Lamar Valley is supposed to be the place to go to spot wolves. We didn’t see wolves, but we did see bison and….a bear! Our first bear jam; the bear was walking right down the road. I did not get a very good picture:
Bridge Bay/Yellowstone Lake
Our first full day in the park was also our worst weather day–very chilly and rainy. We spent this day exploring the areas around Yellowstone Lake. Dave really wanted to get out on the water, so we booked a ranger narrated boat tour that left from Bridge Bay Marina. This was the only ranger program we ended up doing in Yellowstone, and, at $18 for adults and $11.50 for kids 3-11, it was a pricey one.
The lake is vast, and once we were out on it, we recaptured some of that wild emptiness that we felt when we first drove into the eastern side of the park. But even though it was very cool to be out there and get that perspective, I’m not sure we’d choose this particular activity again. The boats are all enclosed, so you’re trying to look at everything through the windows–which is good, because it would have been very COLD otherwise–but the view wasn’t great. And the ranger’s information and stories about the lake were interesting, but definitely not aimed at the 4 year old set. If we had it to do over again, I think we’d admire the lake from the shore and do a ranger led hike or something instead.
The boat left really late, and it was a long, cold wait:
While we were waiting for our boat tour to leave, we got in a short hike on a trail that starts from Bay Bridge and leads to a natural bridge. The appropriately named Natural Bridge trail is a 2.5 mile easy hike. The natural bridge is pretty cool, although not one of the most amazing sites at Yellowstone or anything. In fact, there’s actually a sign when you get there pointing out that the natural bridges at somewhere like Arches National Park are way better than this one. Sorry, Yellowstone natural bridge.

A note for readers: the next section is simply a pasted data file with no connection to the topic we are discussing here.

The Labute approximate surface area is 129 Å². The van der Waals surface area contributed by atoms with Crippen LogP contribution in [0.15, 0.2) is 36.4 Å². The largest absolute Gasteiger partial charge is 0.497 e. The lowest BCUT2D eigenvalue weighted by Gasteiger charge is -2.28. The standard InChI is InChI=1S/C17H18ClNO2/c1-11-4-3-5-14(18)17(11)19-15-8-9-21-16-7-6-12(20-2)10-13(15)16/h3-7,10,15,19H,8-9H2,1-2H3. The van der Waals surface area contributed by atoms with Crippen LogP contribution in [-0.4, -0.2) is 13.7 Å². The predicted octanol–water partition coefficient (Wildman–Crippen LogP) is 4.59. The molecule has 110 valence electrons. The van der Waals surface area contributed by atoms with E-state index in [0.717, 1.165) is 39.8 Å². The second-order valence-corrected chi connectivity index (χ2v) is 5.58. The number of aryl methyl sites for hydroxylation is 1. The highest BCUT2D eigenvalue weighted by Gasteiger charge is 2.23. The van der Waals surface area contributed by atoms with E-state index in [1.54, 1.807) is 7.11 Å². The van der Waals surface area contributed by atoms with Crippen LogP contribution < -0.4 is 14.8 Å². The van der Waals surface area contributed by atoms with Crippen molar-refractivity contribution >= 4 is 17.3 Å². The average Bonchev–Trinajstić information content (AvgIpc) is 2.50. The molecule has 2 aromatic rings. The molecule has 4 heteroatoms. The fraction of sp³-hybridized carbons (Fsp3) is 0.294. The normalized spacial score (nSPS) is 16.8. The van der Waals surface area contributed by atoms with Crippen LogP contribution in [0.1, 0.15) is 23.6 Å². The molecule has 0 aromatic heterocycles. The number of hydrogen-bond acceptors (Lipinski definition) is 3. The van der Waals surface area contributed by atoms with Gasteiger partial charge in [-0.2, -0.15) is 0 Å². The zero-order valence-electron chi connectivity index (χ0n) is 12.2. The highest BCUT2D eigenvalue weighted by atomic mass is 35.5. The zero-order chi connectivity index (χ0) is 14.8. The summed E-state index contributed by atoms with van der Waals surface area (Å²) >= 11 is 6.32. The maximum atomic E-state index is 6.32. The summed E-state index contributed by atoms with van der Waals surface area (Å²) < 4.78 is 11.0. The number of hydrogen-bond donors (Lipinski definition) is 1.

Abe looks sleepy:
West Thumb/Grant Village
After the boat tour, we drove down to Grant Village to check out the visitors center there (with exhibits about wildfires in Yellowstone), warm up for a bit, and take in some more lake views:
And then we went to see the West Thumb geyser basin. It was still cold and rainy, but we all had rain jackets, and the weather meant we had the place almost to ourselves.
West Thumb is lovely and impressive–our first up close and personal look at some of Yellowstone’s famous thermal features, complete with stunning views of the lake in the background. We walked the boardwalk trail around the geysers, and I took a zillion pictures:
We didn’t make it to the visitor center at Fishing Bridge until our last morning there. It’s a small, rustic building in the “parkitecture” style, and it dates to 1931. Inside the exhibits are mostly all vintage taxidermied animals. It doesn’t take long to see, but this is also where Abe was sworn in as a junior ranger:
We took a last look at Yellowstone Lake before hitching up the trailer and heading west: